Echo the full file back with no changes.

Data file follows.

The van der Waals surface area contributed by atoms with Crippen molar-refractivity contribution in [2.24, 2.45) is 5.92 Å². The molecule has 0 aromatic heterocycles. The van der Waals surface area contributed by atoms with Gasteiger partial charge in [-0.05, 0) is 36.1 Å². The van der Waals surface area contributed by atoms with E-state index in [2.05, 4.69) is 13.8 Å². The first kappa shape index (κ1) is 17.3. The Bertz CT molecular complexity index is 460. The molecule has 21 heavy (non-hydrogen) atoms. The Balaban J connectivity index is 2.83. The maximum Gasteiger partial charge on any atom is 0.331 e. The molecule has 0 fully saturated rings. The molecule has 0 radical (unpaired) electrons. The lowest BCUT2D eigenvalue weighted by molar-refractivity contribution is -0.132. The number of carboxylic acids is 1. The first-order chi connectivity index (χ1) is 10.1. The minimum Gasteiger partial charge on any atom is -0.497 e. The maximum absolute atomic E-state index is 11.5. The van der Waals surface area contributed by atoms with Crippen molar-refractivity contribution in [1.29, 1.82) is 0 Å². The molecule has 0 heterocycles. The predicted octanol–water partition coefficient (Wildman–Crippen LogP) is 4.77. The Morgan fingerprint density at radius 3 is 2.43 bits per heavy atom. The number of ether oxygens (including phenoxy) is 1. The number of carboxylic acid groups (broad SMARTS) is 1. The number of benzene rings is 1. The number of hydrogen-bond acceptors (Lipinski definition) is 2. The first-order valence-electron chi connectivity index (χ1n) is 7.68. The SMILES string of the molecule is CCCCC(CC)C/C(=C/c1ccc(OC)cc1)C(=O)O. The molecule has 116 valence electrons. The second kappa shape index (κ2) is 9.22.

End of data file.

The van der Waals surface area contributed by atoms with Crippen molar-refractivity contribution in [2.24, 2.45) is 5.92 Å². The molecule has 0 aromatic heterocycles. The van der Waals surface area contributed by atoms with Gasteiger partial charge in [-0.05, 0) is 36.1 Å². The van der Waals surface area contributed by atoms with E-state index in [2.05, 4.69) is 13.8 Å². The first kappa shape index (κ1) is 17.3. The Bertz CT molecular complexity index is 460. The molecule has 21 heavy (non-hydrogen) atoms. The Balaban J connectivity index is 2.83. The maximum Gasteiger partial charge on any atom is 0.331 e. The molecule has 0 fully saturated rings. The molecule has 0 radical (unpaired) electrons. The lowest BCUT2D eigenvalue weighted by molar-refractivity contribution is -0.132. The number of carboxylic acids is 1. The first-order chi connectivity index (χ1) is 10.1. The minimum Gasteiger partial charge on any atom is -0.497 e. The maximum absolute atomic E-state index is 11.5. The van der Waals surface area contributed by atoms with Crippen molar-refractivity contribution in [1.29, 1.82) is 0 Å². The molecule has 0 heterocycles. The predicted octanol–water partition coefficient (Wildman–Crippen LogP) is 4.77. The Morgan fingerprint density at radius 3 is 2.43 bits per heavy atom. The number of ether oxygens (including phenoxy) is 1. The number of carboxylic acid groups (broad SMARTS) is 1. The number of benzene rings is 1. The number of hydrogen-bond acceptors (Lipinski definition) is 2. The first-order valence-electron chi connectivity index (χ1n) is 7.68. The SMILES string of the molecule is CCCCC(CC)C/C(=C/c1ccc(OC)cc1)C(=O)O. The molecule has 116 valence electrons. The second kappa shape index (κ2) is 9.22.